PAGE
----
10 Essential Breakup songs

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Depending on whether or not you have someone to snuggle with, Valentine’s Day can either make your week or ruin it entirely. And even if you are one of the lucky in love, it’s still an easy target for cynicism. That doesn’t mean we’re signing up for the Big Greeting Card conspiracy theory newsletter anytime soon, exactly, but this year we’re taking the opportunity to wallow in the misery that February 14 brings when love is long gone. So naturally, we’re highlighting some of our favorite breakup songs. Now, this list could number in the hundreds (our longlist was a couple pages long before we edited it down). So don’t look at this as the definitive, end-all be-all list of breakup jams. We very well could even revisit this again, but for now, here are 10 essential breakup songs, from the troubadours who best capture that feeling of having loved and lost.

best breakup songs Bob Dylan

Bob Dylan – “Don’t Think Twice, It’s Alright”

from The Freewheelin’ Bob Dylan (1963; CBS)

On his second album The Freewheelin’ Bob Dylan, rock and roll’s greatest lyricist produced a gleefully ambivalent kiss-off that captured more about the uncertainty of youth than a broken heart. It’s also a little awkward, since certain parts of the song referenced his then still-intact relationship with Suze Rottolo, who’s pictured on the album cover hanging on Dylan’s arm. In the end, though, they appear to just be details for the sake of the lyric. It’s a confusing round of blame-shifting (“I give her my heart but she wanted my soul” vs. “I wish there was somethin’ I could do or say/to try and make you change your mind and stay”) and freedom grandstanding (“You’re the reason why I’m travelin’ on”), done in anticipation of the later ‘60s when relationship boundaries got even blurrier. The clash between tension and solace is fascinating in conflicted, broad strokes. It’s certainly not a waste of your precious time.- PP

breakup songs The Supremes

The Supremes – “You Keep Me Hangin’ On”

from The Supremes Sing Holland-Dozier-Holland (1967; Motown)

“You Keep Me Hangin’ On” is about the struggle to reconcile that fear that you’re being used with the fact that, on some level, you may never be able to let them go. “Set me free, why don’t you, baby?” she pleads, as her vulnerability comes to a head. She needs this—to move on, to grow. And as she finally comes to the inevitable realization—“you don’t really love me, you just keep me hangin’ on”—she discovers that only she can set herself free once and for all. “Get out of my life, and let me sleep at night,” she demands, over a sultry proto-funk groove. And in this sense, “You Keep Me Hangin’ On,” is, at its core, about Female Empowerment—and what better time to celebrate that than the immensely gendered holiday of Valentine’s Day? – BB

breakup songs Al Green

Al Green – “Call Me”

from Call Me (1973; Hi)

Al Green’s Call Me is, on the whole, one of the great break-up albums in pop music. It’s as soulful and genuine an expression of loss and heartbreak has ever been released, and tracks such as “Have You Been Making Out OK” and Green’s lush take on Hank Williams’ “I’m So Lonesome I Could Cry” bear out a very real process of grieving after losing what might have been the best thing you ever had. Or so it seemed at the time. No song on the album summarizes that feeling as concisely and with as intoxicating a melody as the title track. “What a beautiful time we had together,” Green sings, and though he doesn’t place any extra emphasis on it, there’s no mistaking that past tense. Those times are never coming back. Against a gentle rush of strings and a jazzy chord structure, Green beckons an unnamed love to “come back home.” But we know it’s not to be. If she did, this album would have been cut surprisingly short. – JT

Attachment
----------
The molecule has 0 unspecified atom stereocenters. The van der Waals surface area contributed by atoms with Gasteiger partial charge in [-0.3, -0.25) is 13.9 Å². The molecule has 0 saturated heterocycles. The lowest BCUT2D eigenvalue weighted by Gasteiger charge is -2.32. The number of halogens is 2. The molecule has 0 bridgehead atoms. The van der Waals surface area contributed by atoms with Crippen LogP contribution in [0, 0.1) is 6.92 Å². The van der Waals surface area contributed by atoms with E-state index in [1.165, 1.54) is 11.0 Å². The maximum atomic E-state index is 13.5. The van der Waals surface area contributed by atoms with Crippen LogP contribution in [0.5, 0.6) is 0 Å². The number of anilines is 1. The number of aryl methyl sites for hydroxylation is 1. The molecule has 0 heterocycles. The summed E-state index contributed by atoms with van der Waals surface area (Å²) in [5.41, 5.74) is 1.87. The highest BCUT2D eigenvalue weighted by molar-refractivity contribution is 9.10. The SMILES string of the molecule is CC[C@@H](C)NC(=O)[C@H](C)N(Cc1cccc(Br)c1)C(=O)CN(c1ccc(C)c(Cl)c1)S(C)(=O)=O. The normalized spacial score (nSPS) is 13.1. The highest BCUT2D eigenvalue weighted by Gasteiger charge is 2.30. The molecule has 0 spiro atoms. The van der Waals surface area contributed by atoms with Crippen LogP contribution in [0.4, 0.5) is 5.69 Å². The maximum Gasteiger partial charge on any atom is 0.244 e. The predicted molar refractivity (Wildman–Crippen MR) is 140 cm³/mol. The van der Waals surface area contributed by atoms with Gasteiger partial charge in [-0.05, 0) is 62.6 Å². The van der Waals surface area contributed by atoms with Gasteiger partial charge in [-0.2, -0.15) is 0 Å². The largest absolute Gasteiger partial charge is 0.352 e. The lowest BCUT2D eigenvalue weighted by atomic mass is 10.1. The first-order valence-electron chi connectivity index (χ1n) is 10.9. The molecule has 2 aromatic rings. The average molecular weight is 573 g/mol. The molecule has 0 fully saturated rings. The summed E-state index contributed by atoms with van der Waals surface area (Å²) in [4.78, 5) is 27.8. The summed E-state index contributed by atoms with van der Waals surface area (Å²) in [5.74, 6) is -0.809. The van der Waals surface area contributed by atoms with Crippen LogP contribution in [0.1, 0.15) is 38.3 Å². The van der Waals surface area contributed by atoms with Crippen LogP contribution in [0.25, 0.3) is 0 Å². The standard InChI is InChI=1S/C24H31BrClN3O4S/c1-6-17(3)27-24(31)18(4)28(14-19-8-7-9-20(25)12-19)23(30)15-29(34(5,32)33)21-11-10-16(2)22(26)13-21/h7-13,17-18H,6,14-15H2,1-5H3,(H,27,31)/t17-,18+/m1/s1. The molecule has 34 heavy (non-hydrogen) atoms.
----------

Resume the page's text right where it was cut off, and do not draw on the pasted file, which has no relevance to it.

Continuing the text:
breakup songs london calling

The Clash – “Train In Vain (Stand By Me)”

from London Calling (1979; Epic)

The Clash’s first Top 40 single in the United States was written quickly and recorded at the end of the London Calling sessions. It was originally intended as a free giveaway track through NME, but the deal fell through and it was quickly added to the very end of the album—but, notably, not shown on the tracklist on the back cover of the first printings. “Train In Vain” was so conventionally appealing that it was in complete opposition to the rest of London Calling, not to mention everything else they’d done. It’s a standard, R&B-styled rave-up, a lover’s question about trust and loyalty that circled the entire album back to the personal realm. Mick Jones’ very British intonations take the edge off the soul-styled vocals, and the strategically placed harmonica is as satisfying as the relationship wasn’t. – PP

breakup songs Abba

ABBA – “The Winner Takes All”

from Super Trouper (1980; Atlantic)

You could have “Just Like A Woman,” “Go Your Own Way,” “No Vaseline,” “Hit ‘Em Up” and “Norf Norf” form a Voltron with Wesley Willis doing the cover of it and not quite match up to this, The Realest Song Ever Wrote. Penned by one of the Bs on the first Christmas Eve post-divorce from one of the As and originally titled “The Story Of My Life” (that portion of a sentence already crammed with enough pathos to be a season of The Americans, ironically enough),  it’s possible no other song has ever more accurately depicted what happens when someone doesn’t love you enough to not rip your still-beating heart out of your chest but still loves you enough to care deeply. Full of the band’s signature multi-layered sound, “Winner” gets to a Darwinian truth about immolated relationships while still somehow being danceable and never grating or angsty. They should’ve made a musical about this. – BR

breakup songs Joy Division

Joy Division – “Love Will Tear Us Apart”

(1980; Factory)